04 July 2008

The Best 4ths Ever!

Every person, every family, every community and every region of the country has its own way of celebrating the Fourth of July. For some it’s the annual fireworks display; from noisy kids in the backyards with sparklers after the family barbeque to community-based, professionally prepared, half-hour fireworks shows drawing in viewers from miles away—some include concerts and laser light shows. Whatever the specifics, the annual ritual unfolds.

My favorite Fourths were when I was a child, spending my summers with my grandparents in the rural settlement of Springerton, deep in the black-dirt area of Southern Illinois known as Little Egypt. Summers there were as hot as hell’s hub and nearly as humid as a teenage boy’s breath on the occasion of his first arrival at second base in the back seat of dad’s car.

But, long before girls and cars, my cousins and I celebrated the Fourth with a carefree spirit and near martial élan, which would have made our forefathers burst with pride. Lafayette, we had arrived…with contraband. You see, firecrackers were outlawed in Illinois, except as part of a legally sanctioned community display. But, each year, the cousins and I would gather enough pennies, nickels, and dimes from tasks, the selling of scrap-metal and soda-bottles returns to lay in a fair supply (from the traveling John Deere salesman’s trunk) of Black Kat firecrackers, cherry bombs, torpedoes, M-80s, Silver Salutes and some lady-fingers to use to torment girls.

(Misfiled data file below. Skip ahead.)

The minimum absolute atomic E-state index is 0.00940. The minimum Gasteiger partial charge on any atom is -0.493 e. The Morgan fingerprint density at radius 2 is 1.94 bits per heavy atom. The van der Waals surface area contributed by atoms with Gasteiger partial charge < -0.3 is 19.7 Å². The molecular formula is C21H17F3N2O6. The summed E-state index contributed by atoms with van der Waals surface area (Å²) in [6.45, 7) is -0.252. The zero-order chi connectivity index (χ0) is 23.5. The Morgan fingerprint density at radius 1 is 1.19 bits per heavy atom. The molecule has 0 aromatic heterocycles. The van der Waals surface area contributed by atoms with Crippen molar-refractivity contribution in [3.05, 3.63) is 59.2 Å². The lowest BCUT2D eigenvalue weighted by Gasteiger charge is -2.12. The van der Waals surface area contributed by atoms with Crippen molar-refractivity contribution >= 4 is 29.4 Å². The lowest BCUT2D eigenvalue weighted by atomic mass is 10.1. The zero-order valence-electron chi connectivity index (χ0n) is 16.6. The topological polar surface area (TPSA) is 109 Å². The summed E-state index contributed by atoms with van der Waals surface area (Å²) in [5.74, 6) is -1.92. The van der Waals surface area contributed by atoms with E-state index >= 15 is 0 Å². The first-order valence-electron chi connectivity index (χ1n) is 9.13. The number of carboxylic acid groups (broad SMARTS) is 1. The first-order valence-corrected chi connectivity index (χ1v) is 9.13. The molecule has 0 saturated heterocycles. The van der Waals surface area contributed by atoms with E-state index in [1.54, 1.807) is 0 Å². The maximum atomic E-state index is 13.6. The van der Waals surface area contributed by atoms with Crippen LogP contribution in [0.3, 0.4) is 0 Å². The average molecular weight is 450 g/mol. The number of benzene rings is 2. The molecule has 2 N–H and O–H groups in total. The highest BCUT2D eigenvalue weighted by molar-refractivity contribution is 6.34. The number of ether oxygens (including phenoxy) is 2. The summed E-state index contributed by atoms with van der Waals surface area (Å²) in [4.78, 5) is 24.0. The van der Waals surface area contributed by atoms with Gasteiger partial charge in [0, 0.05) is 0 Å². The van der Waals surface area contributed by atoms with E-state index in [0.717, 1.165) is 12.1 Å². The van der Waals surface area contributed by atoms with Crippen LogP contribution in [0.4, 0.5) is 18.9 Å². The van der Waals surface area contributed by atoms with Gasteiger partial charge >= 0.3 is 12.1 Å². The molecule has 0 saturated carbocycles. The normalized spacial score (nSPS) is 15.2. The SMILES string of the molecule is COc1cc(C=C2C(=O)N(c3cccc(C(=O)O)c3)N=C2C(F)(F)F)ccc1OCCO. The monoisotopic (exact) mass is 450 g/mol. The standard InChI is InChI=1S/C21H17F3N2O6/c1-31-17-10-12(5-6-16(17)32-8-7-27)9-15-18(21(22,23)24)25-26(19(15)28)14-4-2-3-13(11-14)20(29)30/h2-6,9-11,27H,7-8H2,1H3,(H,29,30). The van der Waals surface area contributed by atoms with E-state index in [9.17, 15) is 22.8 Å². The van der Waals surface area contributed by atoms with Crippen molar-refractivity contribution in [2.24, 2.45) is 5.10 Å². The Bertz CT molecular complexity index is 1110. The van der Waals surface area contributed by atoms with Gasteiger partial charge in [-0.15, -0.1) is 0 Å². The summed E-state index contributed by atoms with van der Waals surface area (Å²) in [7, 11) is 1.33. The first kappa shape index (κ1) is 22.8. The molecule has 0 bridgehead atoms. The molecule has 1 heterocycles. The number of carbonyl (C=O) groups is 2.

A few lady-fingers tossed behind, and, at the feet of, a gaggle of snotty girls were always good for squeals and screams. But, that was mere prelude to the cannonade and bombast, which was to follow throughout the morning. Dogs and cats, wise to way of boys armed with firecrackers, vanished under cars, burrowed under corn cribs, and crawled deep and out of reach into grottoes formed by the wisteria bushes shading porches. Chickens took to the highest rafters in the barn. The only thing missing was a wild-eyed, terrified peasant lad running through town screaming, “The Visigoths are coming, the Visigoths are coming!”

A disquieting stillness would settle over that small town of two hundred gentle, Christian souls as my cousins and I, and six or seven other town boys made our way to the elementary school playground and well away from adult oversight.

It should come as no surprise that it was my generation, which first launched solid metallic objects into earth orbit and landed a human on the moon. These deeds were the direct result of early experimentation with two cherry bombs ignited simultaneously under a Del Monte pineapple can. The principle was laid, we merely had to refine the fuels a bit, but, earth orbit was ours from that day! Applied science and empirical research at their finest.